That kind of "mind-dependence" is true of all psychology, neuroscience, even arguably quantum physics (and basically all science and reality). Are all of those things subjective because they have something to do with the mind?
If not, we have to understand that there are objective facts of mind, and that's what we're after for objectivity; eliminating the influence of opinion of the actor on moral evaluation, not eliminating consideration for minds in entirety (which doesn't make sense in any field of science).

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Post by Logical Celery » Sun Aug 19, 2018 10:44 am

If you get the chance later on today, you should watch this video: https://www.youtube.com/watch?v=MwaVU-70z9s&t=324s

This guy does speak of things in some similar fashion to what a lot of other realists in this forum say. Granted, I'm not sure just how much of it you guys might agree with it, but he's in the ballpark.

If you people think it's a good video maybe you can add it into that wiki of yours once you create it, or at least download/cut the important segments of his points that he gets right.

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Post by Frank Quasar » Sun Aug 19, 2018 12:41 pm

@Logical Celery Thanks, I'll check it out.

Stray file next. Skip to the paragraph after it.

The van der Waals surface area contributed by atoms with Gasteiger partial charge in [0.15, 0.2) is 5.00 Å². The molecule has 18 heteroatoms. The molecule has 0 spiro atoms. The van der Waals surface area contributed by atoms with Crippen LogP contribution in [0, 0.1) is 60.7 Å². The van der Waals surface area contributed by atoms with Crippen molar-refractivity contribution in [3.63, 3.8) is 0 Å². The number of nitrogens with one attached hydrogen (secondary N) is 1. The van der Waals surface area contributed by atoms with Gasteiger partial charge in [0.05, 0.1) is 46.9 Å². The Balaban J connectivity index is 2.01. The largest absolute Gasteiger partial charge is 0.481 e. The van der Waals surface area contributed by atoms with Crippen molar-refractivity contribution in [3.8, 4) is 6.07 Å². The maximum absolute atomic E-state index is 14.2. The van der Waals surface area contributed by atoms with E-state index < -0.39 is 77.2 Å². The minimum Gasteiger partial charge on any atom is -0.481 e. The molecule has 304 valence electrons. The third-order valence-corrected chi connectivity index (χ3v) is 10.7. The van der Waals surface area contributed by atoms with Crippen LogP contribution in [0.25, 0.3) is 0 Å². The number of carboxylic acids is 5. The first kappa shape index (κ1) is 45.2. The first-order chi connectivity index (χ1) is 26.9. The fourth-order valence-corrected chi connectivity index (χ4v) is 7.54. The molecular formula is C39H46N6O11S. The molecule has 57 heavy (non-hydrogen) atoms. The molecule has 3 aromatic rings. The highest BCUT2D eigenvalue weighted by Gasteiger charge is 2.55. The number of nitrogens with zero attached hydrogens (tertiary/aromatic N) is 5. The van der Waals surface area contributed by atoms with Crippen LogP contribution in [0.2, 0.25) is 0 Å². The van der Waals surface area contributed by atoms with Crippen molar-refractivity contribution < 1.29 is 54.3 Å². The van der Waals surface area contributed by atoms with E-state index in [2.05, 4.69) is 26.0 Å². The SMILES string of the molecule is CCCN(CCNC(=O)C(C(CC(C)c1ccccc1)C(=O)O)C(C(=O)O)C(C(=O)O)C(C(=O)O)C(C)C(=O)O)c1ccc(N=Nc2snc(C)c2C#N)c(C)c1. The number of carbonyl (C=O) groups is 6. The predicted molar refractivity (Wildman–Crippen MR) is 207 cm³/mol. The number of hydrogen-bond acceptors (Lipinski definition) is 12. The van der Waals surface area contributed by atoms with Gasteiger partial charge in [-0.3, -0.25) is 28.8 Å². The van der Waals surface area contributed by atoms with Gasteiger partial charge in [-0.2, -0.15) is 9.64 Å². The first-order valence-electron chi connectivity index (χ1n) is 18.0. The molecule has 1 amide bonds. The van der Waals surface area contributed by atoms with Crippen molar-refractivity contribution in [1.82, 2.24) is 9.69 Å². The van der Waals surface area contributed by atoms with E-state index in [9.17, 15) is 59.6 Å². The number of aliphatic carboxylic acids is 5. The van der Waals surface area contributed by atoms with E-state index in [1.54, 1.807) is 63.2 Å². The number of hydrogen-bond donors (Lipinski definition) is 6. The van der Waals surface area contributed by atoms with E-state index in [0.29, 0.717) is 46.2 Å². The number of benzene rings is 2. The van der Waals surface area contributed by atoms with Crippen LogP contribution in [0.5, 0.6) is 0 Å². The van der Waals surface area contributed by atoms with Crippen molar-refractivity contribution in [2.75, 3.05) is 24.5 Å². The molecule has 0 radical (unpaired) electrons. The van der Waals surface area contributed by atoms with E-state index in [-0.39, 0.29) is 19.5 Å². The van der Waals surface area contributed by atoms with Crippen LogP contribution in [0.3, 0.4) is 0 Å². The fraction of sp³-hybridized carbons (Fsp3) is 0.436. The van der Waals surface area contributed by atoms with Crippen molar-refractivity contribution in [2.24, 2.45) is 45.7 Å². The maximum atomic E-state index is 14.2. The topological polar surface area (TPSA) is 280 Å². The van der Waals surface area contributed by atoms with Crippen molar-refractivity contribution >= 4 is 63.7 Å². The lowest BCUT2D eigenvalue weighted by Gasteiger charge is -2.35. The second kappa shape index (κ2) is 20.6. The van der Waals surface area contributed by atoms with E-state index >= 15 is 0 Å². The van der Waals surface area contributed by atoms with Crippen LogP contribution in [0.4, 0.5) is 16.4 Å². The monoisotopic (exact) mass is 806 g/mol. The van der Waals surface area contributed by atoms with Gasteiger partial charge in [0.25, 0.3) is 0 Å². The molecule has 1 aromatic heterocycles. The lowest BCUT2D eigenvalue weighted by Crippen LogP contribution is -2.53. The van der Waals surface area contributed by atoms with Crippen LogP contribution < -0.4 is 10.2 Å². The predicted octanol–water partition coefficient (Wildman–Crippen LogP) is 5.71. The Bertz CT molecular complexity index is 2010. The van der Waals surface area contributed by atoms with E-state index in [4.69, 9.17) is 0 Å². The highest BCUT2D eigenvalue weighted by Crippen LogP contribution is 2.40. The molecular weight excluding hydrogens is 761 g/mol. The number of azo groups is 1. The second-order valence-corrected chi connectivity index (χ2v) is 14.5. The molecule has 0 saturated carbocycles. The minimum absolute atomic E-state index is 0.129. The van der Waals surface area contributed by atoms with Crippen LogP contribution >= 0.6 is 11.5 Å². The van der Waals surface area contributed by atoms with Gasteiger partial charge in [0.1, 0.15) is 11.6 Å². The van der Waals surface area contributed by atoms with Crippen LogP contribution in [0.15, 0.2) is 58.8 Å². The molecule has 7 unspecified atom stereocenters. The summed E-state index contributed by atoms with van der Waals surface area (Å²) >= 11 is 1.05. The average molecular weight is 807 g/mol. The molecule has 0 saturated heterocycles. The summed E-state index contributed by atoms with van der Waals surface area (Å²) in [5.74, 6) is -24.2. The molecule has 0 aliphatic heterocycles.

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Post by brimstoneSalad » Sun Aug 19, 2018 1:43 pm

@Frank Quasar This looks great so far. A few things I'd make small changes to. You can add my text for #3 you mentioned above.
Please feel free to start a wiki article on it. Maybe just call the article 'minimal moral realism' we can summarize the definitions in the article at the beginning too.
Logical Celery wrote:
Sun Aug 19, 2018 10:44 am
If you get the chance later on today, you should watch this video: https://www.youtube.com/watch?v=MwaVU-70z9s&t=324s
...
If you people think it's a good video maybe you can add it into that wiki of yours once you create it, or at least download/cut the important segments of his points that he gets right.
Is he associated with Inmendham? He was mentioned in the comments, and that guy is pretty awful.
Not going to make a guilt by association fallacy here, but to err on the side of caution I don't think we'd want to promote him given that relationship (which is something to be wary of) and if he's very vocal about antinatalism (since it's in his name) that might not be a good idea anyway. Veganism shouldn't be tied to other even more controversial positions thus making it harder to promote.

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Post by carnap » Sun Aug 19, 2018 7:05 pm

Frank Quasar wrote:
Sun Aug 19, 2018 9:25 am
This position does NOT prescribe such things, rather, it just shows you the correct determined moral action, and any demands/arguments that stipulate these binding force notions is inherently missing the point of minimal moral realism.